Cross-promotional mayhem! I got to guest post over at Jo Fletcher Books, so, thanks to this -  I was stuck thinking about Tolkien's influence...

Feel free to leave comments telling me how wrong I am...
You're not. It's very well done. :)
"Sire, I had no need of that hypothesis." (Laplace)

Offline pornokitsch

Re: J.R.R. Tolkien
« Reply #81 on: September 12, 2012, 10:52:55 AM »
Thanks! Although that spoils the fun. Next time I'll add a note talking about how he invented steampunk and electricity.

Offline xiagan

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Re: J.R.R. Tolkien
« Reply #82 on: September 12, 2012, 11:30:22 AM »
Thanks! Although that spoils the fun. Next time I'll add a note talking about how he invented steampunk and electricity.
That'd be great! I think it's really possible to find something steampunkish in there. ;)
"Sire, I had no need of that hypothesis." (Laplace)

Offline Francis Knight

Re: J.R.R. Tolkien
« Reply #83 on: September 12, 2012, 11:35:40 AM »
I went to comment and got sidetracked by an older post Marc did about covers and commented on that instead....

Nice post though!
My tongue has been in my cheek for so long, I've eroded a new mouth.


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Offline Jian

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Re: J.R.R. Tolkien
« Reply #84 on: September 12, 2012, 12:04:33 PM »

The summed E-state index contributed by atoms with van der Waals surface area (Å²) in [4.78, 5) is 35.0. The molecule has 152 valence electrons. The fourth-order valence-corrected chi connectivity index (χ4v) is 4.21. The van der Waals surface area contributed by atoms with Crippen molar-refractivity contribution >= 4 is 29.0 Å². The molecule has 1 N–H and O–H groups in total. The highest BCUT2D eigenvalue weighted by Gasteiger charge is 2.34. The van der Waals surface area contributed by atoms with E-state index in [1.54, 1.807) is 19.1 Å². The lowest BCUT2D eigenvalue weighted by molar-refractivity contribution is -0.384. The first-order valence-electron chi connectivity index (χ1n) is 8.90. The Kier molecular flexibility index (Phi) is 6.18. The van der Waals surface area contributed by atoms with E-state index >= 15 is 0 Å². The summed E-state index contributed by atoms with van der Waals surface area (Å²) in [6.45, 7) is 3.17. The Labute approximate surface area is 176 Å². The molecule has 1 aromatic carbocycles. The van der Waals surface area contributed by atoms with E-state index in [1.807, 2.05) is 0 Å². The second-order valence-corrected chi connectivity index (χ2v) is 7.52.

Thanks! Although that spoils the fun. Next time I'll add a note talking about how he invented steampunk and electricity.

Good post. And I'm pretty sure Rudyard Kipling invented electricity, and steampunk was invented by Seth Grahame-Smith, though. But otherwise, good stuff. xD
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Offline J. Mark Miller

Re: J.R.R. Tolkien
« Reply #85 on: September 12, 2012, 02:33:07 PM »
Cross-promotional mayhem! I got to guest post over at Jo Fletcher Books, so, thanks to this -  I was stuck thinking about Tolkien's influence...

Feel free to leave comments telling me how wrong I am...

Good show!

Offline Fellshot

Re: J.R.R. Tolkien
« Reply #86 on: September 12, 2012, 06:03:11 PM »
Thanks! Although that spoils the fun. Next time I'll add a note talking about how he invented steampunk and electricity.
That'd be great! I think it's really possible to find something steampunkish in there. ;)

If you did, the shades of H.G. Wells and Jules Verne would have to pop up and smack sense back into you. Followed closely by Ada Lovelace (I heard she has a gun that shoots badgers at her foes).  ;D